Good, but Great?

Lance Excellence, Leadership Leave a Comment

In Jim Collins’ seminal work, Good to Great, he and his team applied a rigorous, follow-the-evidence research method in order to answer a single question: what separated the good (and even very good) companies from the select few that became truly great over the long haul? While Collins and his team identified several factors, the answer starts at the top … this despite Collins’ explicit attempt to look elsewhere:

Our original question was, Can a good company become a great one and, if so, how? In fact, I gave the research teams explicit instructions to downplay the role of top executives in their analyses of this question so we wouldn’t slip into the simplistic “credit the leader” or “blame the leader” thinking that is so common today.

Of course, none of this is new to anyone remotely interested in organizational leadership over the last decade or so. What continues to be fascinating is watching Collins’ theory play out in real time.

playing-to-winConsider consumer goods giant Proctor & Gamble and their successful CEO, A.G. Lafley. From 2000-2009, Lafley oversaw an impressive turnaround of P&G, which had been losing its luster as it lost its focus. During that time, Lafley implemented a new strategic focus centered around focusing on core products, innovation, and deeper understanding of what the consumer wants. Lafley’s tenure also included the mega-acquisition of Gillette ($57M). Lafley’s success became the basis of his best-selling book on corporate strategy, Playing to Win.

But was Lafley a “Level 5” leader, and did he make P&G “great”? The cold calculus of Collins’ study framework watches what has happened since Lafley left P&G in 2009 and renders its verdict accordingly: No, and No.

One of the key characteristics of the Level 5 leader is the drive to build something bigger than themselves that lasts after they leave, and — as important — to identify a successor positioned to perform even better than they did themselves.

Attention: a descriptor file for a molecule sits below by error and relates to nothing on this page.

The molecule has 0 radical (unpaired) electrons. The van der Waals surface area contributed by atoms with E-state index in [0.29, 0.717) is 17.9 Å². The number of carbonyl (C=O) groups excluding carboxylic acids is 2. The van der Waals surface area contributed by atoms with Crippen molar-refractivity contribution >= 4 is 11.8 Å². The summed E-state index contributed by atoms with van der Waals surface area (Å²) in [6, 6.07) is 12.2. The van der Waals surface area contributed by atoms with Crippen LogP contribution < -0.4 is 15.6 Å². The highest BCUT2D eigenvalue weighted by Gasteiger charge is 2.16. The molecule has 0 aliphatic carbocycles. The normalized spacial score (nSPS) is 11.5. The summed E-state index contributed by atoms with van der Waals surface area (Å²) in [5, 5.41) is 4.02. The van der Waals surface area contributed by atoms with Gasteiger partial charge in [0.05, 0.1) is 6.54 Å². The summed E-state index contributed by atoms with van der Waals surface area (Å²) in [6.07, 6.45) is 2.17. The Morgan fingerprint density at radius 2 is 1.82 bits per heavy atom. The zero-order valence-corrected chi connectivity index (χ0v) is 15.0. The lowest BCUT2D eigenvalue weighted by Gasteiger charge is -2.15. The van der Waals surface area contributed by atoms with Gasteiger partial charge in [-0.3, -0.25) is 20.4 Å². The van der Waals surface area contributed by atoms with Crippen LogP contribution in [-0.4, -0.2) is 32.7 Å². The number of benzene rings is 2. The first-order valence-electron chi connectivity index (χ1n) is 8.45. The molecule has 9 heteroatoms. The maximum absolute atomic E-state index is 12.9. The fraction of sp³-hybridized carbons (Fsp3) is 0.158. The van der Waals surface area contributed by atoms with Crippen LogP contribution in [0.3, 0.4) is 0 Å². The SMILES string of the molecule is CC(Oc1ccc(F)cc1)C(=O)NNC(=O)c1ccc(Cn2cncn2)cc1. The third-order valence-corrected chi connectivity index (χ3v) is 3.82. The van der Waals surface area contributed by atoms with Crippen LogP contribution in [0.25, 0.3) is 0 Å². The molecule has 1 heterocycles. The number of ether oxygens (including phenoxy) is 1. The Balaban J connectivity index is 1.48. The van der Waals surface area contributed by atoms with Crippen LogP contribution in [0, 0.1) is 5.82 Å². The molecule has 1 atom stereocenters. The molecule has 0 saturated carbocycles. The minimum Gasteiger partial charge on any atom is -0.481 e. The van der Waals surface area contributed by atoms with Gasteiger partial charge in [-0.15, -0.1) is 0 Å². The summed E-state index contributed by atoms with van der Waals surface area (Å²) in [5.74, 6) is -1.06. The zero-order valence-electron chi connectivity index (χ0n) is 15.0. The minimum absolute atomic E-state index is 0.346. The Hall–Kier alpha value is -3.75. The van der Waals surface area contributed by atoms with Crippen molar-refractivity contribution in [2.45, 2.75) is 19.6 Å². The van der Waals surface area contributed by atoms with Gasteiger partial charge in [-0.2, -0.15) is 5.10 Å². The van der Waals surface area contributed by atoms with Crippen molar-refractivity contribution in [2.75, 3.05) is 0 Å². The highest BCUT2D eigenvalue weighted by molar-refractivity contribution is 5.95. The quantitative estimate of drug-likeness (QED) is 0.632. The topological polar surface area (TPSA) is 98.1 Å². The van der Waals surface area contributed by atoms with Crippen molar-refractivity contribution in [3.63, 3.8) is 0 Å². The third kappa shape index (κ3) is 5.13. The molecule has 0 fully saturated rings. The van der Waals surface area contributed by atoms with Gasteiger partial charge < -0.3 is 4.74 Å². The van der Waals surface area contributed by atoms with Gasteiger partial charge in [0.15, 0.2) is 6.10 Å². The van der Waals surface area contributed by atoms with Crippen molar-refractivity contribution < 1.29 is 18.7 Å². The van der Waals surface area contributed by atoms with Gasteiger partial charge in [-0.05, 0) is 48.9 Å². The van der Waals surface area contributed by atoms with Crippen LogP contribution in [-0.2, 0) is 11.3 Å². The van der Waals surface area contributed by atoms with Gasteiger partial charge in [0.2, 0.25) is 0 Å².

One final, yet compelling, note on our findings about Level 5: Because Level 5 leaders have ambition not for themselves but for their companies, they routinely select superb successors. Level 5 leaders want to see their companies become even more successful in the next generation and are comfortable with the idea that most people won’t even know that the roots of that success trace back to them. As one Level 5 CEO said, “I want to look from my porch, see the company as one of the great companies in the world someday, and be able to say, ‘I used to work there.’ ” By contrast, Level 4 leaders often fail to set up the company for enduring success. After all, what better testament to your own personal greatness than that the place falls apart after you leave?

In 2013, after only four years away, P&G had lost its mojo and brought Lafley back as CEO. Now, after two years back at the helm, Lafley will be stepping aside this fall, apparently having successfully righting the Good Ship P&G. What did he do during that time?

Upon his return, Lafley unveiled an agenda of sweeping cost cuts, and re-organization of the the company’s stable of consumer brands, including a plan to shed over half of P&G’s brands. At the time of Lafley’s return, P&G’s brands ranged from batteries to pet food, detergent, electric razors, deodorants, toothbrushes and toilet-paper. However, he made quick strides to pare down P&G’s portfolio.

“We have strengthened our brand and product innovation pipeline, while streamlining our cost structure. With our plans for portfolio realignment essentially complete, P&G is positioned to deliver improved results,” Lafley said in a statement Tuesday.

What makes that an indictment instead of an achievement from the Collins’ Level 5 point of view is this: that’s what Lafley had done during his near decade at the helm the first time. His best-selling strategy book is all about the success of strategically focusing on core products, competencies, and consumers. After a decade of driving that strategic focus into P&G, why did it unravel so quickly in four short years after his departure? And does anyone really think Lafley’s work over the last two years will keep P&G heading in the right direction after he leaves in the fall? If nearly ten years of leadership didn’t have a lasting effect on keeping P&G great, why would a short stint of two more?